Feeding the roots of life and your microbiome

Spring is definitely in the air, and it’s that time of year when those lucky enough to have a garden and who enjoy growing their own fruit and veg, start preparing the ground. And if you are a keen gardener then you will certainly be familiar with the important step of digging in the compost as part of that preparation, before you or perhaps with your childrens help, sow the seeds.

Then it suddenly struck me, as I was contemplating a way to express the importance of our gut microbiome and the significance of the gut-brain connection to our health: the very nature of the compost that gets dug into gardens is likely to impact the quality of the fruit and veg that gets harvested, and I suspect in many cases it’s typically a mix of bought and home ‘grown’ compost that is used.

Perhaps you are wondering how this is all relevant to your microbiome. Well it was that thought that lead me to the following.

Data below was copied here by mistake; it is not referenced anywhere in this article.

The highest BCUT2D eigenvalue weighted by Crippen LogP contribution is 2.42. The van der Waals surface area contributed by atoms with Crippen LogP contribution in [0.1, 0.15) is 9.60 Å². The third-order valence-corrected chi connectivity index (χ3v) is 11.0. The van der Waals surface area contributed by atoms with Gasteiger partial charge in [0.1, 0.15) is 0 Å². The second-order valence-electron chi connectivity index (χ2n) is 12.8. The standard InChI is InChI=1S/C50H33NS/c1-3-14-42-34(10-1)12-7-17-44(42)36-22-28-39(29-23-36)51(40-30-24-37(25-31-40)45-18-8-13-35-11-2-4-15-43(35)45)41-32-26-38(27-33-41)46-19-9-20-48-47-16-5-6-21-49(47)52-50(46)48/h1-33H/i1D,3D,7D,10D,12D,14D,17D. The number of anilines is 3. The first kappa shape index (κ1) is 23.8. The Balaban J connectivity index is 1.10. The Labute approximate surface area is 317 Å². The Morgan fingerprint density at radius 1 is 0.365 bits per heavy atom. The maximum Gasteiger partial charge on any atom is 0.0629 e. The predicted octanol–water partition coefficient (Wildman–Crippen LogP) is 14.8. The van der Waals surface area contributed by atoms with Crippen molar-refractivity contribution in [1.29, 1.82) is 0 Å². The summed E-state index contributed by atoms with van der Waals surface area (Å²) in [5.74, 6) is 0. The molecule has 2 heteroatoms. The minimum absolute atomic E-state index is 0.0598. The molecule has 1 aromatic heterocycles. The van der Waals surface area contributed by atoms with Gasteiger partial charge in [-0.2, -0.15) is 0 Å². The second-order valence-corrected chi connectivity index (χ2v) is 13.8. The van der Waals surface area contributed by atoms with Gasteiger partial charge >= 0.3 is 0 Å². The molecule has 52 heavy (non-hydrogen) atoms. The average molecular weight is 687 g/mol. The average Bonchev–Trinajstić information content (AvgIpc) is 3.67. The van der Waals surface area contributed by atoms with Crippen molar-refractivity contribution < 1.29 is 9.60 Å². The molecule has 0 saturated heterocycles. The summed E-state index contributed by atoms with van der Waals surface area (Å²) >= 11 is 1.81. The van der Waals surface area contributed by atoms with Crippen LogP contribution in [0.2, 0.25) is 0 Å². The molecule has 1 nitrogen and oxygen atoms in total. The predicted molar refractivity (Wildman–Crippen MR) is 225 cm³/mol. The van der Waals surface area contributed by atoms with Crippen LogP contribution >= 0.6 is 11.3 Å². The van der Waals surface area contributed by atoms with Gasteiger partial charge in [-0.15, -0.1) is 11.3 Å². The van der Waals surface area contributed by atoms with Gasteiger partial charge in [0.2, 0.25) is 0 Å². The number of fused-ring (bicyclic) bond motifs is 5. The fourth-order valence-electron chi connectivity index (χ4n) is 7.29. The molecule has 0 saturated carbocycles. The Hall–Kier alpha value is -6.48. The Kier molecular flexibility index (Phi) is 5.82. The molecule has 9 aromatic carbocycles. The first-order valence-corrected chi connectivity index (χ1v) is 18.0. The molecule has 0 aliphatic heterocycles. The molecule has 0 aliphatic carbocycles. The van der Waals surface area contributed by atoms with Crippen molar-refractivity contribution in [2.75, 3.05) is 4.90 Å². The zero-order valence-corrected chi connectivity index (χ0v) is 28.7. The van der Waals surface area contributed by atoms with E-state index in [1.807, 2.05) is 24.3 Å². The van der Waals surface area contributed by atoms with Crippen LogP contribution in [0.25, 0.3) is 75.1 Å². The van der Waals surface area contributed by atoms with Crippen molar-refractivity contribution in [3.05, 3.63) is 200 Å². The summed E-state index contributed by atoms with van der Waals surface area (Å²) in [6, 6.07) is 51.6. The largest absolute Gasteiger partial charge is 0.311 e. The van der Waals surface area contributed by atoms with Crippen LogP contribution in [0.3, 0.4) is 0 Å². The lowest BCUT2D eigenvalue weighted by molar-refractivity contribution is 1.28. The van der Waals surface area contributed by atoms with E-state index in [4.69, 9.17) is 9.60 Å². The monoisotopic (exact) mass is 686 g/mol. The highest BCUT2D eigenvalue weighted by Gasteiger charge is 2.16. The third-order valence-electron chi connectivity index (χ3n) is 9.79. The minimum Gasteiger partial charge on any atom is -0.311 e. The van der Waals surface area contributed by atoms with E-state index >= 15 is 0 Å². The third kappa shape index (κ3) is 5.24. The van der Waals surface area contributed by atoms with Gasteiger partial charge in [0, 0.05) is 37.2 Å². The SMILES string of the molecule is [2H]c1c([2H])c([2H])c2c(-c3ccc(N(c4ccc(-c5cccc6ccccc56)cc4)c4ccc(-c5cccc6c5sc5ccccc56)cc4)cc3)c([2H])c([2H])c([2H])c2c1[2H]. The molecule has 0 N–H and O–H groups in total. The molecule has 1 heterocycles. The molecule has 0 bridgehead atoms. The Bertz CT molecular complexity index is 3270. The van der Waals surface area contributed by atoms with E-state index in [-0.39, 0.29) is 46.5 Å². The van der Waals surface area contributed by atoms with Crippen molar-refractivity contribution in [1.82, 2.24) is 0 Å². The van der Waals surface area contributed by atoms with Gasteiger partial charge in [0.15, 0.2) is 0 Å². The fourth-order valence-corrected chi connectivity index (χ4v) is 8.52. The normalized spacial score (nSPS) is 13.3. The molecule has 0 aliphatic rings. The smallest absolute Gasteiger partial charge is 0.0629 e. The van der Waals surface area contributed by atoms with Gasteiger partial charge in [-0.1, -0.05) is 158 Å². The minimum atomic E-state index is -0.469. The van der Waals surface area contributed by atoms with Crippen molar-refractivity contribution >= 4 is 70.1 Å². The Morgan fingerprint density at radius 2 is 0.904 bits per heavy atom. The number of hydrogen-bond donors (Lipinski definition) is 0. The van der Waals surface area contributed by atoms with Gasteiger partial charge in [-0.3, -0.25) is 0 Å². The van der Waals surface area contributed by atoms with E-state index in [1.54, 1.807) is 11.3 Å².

Our gut or digestive system is an amazing natural ‘compost generator’ which we have only started to really appreciate thanks to the rapidly growing science that is exploring our gut microbiome.

I’d like to take that thought a little further, and relate it back to the vegetable plot: The quality of compost generated from food waste, although influenced by a number factors, will be especially dependent on the nature of the food waste plus the environment supporting the microorganisms involved in the breakdown of the waste to create the compost.

I have a question for you to ponder on:

What do you think the outcome would be from an experiment designed to compare and contrast the quality of fruit and veg grown using compost generated from food waste when a family consumes more carbohydrate rich foods compared to that when a family eats a wider range of food types?

I suspect many of you know the answer to that question.

Perhaps that scenario is one to help explain to children and adults, that for them to grow, or maintain, healthy bones, muscle, teeth, hair, skin etc, along with a health brain and mind, then they need to seriously consider the quality of their natural compost, which of course they can do through what they eat and drink plus by taking more care of their microbiome.

After all our microbiome is not only helping to breakdown the food we eat, it is, like compost, hugely important in generating and providing additional significant nutrients for our mind and body to thrive.

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